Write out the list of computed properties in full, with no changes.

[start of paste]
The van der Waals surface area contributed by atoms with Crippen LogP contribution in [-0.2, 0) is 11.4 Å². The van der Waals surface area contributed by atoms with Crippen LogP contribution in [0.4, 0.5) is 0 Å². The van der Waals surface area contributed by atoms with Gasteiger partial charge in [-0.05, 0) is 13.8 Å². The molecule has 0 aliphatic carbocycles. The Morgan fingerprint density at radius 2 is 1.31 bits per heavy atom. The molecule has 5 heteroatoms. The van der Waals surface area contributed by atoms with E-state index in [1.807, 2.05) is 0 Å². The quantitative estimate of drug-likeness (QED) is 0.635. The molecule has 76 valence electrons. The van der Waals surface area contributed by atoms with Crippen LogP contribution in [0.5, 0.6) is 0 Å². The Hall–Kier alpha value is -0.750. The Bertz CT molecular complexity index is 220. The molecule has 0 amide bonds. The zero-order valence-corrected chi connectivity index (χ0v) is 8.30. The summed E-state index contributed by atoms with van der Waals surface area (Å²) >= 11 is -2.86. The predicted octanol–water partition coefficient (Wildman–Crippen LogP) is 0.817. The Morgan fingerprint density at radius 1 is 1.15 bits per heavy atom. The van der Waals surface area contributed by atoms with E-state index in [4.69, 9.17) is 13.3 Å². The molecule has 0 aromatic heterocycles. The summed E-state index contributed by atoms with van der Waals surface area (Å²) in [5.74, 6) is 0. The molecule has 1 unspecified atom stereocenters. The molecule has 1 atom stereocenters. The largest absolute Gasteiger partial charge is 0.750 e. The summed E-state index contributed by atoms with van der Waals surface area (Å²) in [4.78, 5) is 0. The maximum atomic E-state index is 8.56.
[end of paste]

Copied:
The van der Waals surface area contributed by atoms with Crippen LogP contribution in [-0.2, 0) is 11.4 Å². The van der Waals surface area contributed by atoms with Crippen LogP contribution in [0.4, 0.5) is 0 Å². The van der Waals surface area contributed by atoms with Gasteiger partial charge in [-0.05, 0) is 13.8 Å². The molecule has 0 aliphatic carbocycles. The Morgan fingerprint density at radius 2 is 1.31 bits per heavy atom. The molecule has 5 heteroatoms. The van der Waals surface area contributed by atoms with E-state index in [1.807, 2.05) is 0 Å². The quantitative estimate of drug-likeness (QED) is 0.635. The molecule has 76 valence electrons. The van der Waals surface area contributed by atoms with Crippen LogP contribution in [0.5, 0.6) is 0 Å². The Hall–Kier alpha value is -0.750. The Bertz CT molecular complexity index is 220. The molecule has 0 amide bonds. The zero-order valence-corrected chi connectivity index (χ0v) is 8.30. The summed E-state index contributed by atoms with van der Waals surface area (Å²) >= 11 is -2.86. The predicted octanol–water partition coefficient (Wildman–Crippen LogP) is 0.817. The Morgan fingerprint density at radius 1 is 1.15 bits per heavy atom. The van der Waals surface area contributed by atoms with E-state index in [4.69, 9.17) is 13.3 Å². The molecule has 0 aromatic heterocycles. The summed E-state index contributed by atoms with van der Waals surface area (Å²) in [5.74, 6) is 0. The molecule has 1 unspecified atom stereocenters. The molecule has 1 atom stereocenters. The largest absolute Gasteiger partial charge is 0.750 e. The summed E-state index contributed by atoms with van der Waals surface area (Å²) in [4.78, 5) is 0. The maximum atomic E-state index is 8.56.